Why are the streets of Berlin still lit with gas?

Why are the streets of Berlin still lit with gas?

Wait, the streets of Berlin are still lit with GAS?

In the age of climate action and geopolitical tensions around gas supply, it definitely feels like this source of energy should belong to the past.

Public lighting in Berlin

Yet, it still plays a major role in the German energy mix, especially when the wind doesn’t blow and the sun doesn’t shine. All across the country, massive gas-to-electricity plants fire up to flatten those peaks in demand. 

In Berlin, the use of gas plays an even more antiquated role: public lighting.

Berlin, the gas lantern capital of the world

Gas lanterns have been prevalent in pretty much all countries since before the Industrial Revolution. The first gas lanterns were set up in Berlin in 1892. At the time, they were considered a marvel of engineering and a great leap forward for public safety. Before the Second World War, there were as many as 88.000 lanterns all over the city.

Fast-forward a hundred or so years, and most cities around the world began phasing out gas in favour of electricity for public lighting. However, Berlin chose to keep a lot of those old-fashioned lanterns for a long time. Today, there are an estimated 22.000 lanterns remaining in the city, which is about 80 percent of all the gas lanterns in the world! 

However, the recent conflict in Ukraine has again put the relevancy of this technology on the table.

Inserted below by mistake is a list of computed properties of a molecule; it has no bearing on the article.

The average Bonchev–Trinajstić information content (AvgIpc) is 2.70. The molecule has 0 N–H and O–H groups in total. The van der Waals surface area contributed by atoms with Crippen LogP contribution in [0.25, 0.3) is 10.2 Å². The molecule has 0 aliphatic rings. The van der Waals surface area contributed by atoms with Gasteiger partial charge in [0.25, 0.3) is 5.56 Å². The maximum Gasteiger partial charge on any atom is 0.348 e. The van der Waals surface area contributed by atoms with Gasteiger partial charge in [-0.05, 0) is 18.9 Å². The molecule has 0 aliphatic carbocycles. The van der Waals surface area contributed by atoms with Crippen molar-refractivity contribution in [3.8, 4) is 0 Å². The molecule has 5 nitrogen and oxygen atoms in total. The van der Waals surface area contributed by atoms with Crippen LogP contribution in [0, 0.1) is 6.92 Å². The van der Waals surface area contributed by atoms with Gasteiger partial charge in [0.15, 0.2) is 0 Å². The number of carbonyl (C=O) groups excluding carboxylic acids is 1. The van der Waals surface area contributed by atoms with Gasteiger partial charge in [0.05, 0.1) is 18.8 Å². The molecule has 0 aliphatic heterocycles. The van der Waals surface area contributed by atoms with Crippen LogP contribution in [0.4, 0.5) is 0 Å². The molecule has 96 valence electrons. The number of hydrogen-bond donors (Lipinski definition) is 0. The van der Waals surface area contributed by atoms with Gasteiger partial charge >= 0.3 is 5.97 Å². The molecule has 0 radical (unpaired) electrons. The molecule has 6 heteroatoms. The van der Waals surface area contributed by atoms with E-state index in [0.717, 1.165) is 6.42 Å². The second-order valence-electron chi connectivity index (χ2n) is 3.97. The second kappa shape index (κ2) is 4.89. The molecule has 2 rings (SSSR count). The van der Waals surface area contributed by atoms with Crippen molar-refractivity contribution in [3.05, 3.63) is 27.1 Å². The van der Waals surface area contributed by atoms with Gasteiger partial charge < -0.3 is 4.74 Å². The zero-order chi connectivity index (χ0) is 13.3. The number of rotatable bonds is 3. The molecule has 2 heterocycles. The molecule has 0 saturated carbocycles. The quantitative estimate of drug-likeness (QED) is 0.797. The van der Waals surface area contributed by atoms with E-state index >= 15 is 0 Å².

Are gas lanterns better?

Gas lanterns do emit more CO2 and they are about 10 times more expensive to run. Surprisingly, however, they do have some major pros: 

  • Their light spectrum is closer to that emitted by the Sun. That’s why the light feels cosier.
  • They don’t emit UV light, sparing the insects that are attracted to electric lights and killed in the process.

There are some grassroots initiatives pleading in favour of retaining gas lanterns as a key part of Berlin’s historical heritage. The state monuments office has issued a statement saying that, even if most lanterns will be switched to LEDs, the plan is to keep at least 3.000 of them running. 

For a lantern fix, old romantics like me can go to the open-air gas lantern museum in Berlin, near the Tiergarten S-Bahn station. It has dozens of beautiful models of lanterns from different eras from across the whole of Europe. A great place for an evening-time date! 

Bastien Allibert


Bastien Allibert

Bastien helps people move to Germany since 2011. He was featured on, FT, Vice and more. He also make silly YT videos about the hidden gems of Berlin. He...

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